So, the most important thing you can know about me is in this photo.  These two have my whole heart and then some.  That handsome bald guy has been the love of my life since we were both awkward, sweaty palmed fourteen year old freshmen in high school.  I don’t want to give too much away, but that was a loooong time ago.  The little pudgy guy? He is our miracle baby that will require another post all together.  He is our constant reminder that God is so faithful and never, ever, ever (sounding like Taylor Swift here…) forgets about His children.

By day I am a freelance prop stylist for magazines.  I will be working on my first movie set in the next while, so more to come on that soon! By night, I am an artist, writer, cookie dough eater and big dream dreamer extraordinaire.

I am so happy you're here on my little happy space (which doubles as a confessional booth)  

July 17, 2013

I am that kind of mother

A family lost their baby today, because a mother tragically forgot to drop her off at the babysitter’s house.  Instead, as her sweet baby slept in the back seat, the mom kept driving and went to visit her husband at work.  Three hours later, she received a phone call from her babysitter asking why she hadn’t been by with the baby.  Although she immediately rushed to the car, it was too late.

While reading of this news, I was surprised with the onslaught of public criticism and judgment. 

“Who could do that to their child?” “What a terrible human being!!” “What kind of mother would leave her baby in the car?”

Let me be the first to say… I am that kind of mother.  My world was so rocked when our son came home, that I didn’t know up from down.  I dare say I am still working on getting things aright.  It was all I could do to keep him fed, changed, and clothed until help arrived on any given day.  You can forget any type of shower or beauty routine on my part!  So, once he was a bit older and I was expected to, you know, leave my house every now and then, I often felt as if I’d fought the Battle of Mobile Bay just getting the two of us ready and out the door.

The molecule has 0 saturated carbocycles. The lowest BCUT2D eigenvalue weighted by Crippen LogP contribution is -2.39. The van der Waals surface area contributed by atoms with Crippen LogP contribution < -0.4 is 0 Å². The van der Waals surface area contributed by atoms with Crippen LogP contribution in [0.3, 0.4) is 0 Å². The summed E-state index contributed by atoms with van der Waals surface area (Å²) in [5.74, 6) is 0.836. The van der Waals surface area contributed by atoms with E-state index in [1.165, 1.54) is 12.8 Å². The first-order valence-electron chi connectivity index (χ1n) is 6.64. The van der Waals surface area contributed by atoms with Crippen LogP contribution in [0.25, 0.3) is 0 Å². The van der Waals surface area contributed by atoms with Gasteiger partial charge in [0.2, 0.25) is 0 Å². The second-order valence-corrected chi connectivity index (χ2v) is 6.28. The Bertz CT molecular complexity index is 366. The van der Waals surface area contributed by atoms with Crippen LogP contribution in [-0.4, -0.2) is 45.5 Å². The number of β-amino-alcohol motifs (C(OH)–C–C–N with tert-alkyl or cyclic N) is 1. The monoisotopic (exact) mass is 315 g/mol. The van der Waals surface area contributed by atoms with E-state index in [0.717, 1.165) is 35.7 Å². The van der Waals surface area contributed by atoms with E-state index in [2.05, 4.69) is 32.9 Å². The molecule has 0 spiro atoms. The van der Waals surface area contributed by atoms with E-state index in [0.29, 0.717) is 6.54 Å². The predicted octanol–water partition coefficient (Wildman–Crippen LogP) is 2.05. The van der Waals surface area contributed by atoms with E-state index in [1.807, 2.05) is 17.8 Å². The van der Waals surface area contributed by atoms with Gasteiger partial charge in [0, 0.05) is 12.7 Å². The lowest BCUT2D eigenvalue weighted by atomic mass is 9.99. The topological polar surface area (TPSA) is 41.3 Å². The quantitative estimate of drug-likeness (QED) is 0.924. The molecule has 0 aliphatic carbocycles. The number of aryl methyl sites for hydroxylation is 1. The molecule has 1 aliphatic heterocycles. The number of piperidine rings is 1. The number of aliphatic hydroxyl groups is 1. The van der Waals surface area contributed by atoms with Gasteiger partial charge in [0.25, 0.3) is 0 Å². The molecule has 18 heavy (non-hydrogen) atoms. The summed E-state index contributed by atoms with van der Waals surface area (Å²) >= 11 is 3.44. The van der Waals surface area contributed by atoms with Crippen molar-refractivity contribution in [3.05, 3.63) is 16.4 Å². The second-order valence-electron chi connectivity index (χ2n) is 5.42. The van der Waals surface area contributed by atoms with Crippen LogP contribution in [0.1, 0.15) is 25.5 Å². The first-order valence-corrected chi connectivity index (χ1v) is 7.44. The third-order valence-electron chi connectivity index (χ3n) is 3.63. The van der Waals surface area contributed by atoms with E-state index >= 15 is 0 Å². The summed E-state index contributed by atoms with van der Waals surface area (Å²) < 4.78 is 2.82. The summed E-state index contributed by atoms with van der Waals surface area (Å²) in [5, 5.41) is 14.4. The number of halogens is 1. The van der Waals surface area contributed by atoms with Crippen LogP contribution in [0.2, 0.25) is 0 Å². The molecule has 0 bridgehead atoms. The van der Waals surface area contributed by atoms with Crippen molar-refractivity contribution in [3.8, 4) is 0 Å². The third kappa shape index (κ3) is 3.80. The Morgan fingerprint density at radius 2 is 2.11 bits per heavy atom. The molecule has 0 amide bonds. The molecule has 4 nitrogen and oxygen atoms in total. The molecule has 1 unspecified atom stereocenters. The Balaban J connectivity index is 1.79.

Wake up to screeching baby. Change baby. Feed baby. Rock baby. Put baby down. Start shower. Pick up crying baby. Start coffee. Open yogurt. Gently place baby in swing. Take world’s fastest shower. Step on creaky plank by baby’s nursery. Wake him up. Pick up squawking baby. Bounce. Pour coffee. Look in closet. Hate all clothes. Bounce. Dress baby since he’s already awake. Bounce. Ever so gently lay baby in bassinet. Army crawl away. Start make up. Check e-mail. Remember forgotten to do list. Make baby’s bottles.  Pack his bag for the day. Is the baby seriously awake again? Discover blow out. Change baby. Clean baby. Dress baby (again). Balance baby and make up. Get dressed. Throw away curdled yogurt.  Grab purse, coffee, baby, phone, lock door and head outside. Put baby in car seat. Get in. Start car. Forget diaper bag. Go back in. Get bag. Back out to car. Ready to start the day…

Mamas do not forget their babies in the car on purpose.  This family has experienced a tragedy I imagine could happen with any exhausted mother. They don’t need insults, they need encouragement.  Criticism doesn’t bring their baby back- but community may help them heal.  

The next person who wants to launch a vile comment her way- be sure and pick up two rocks.  You’ll find me at her side.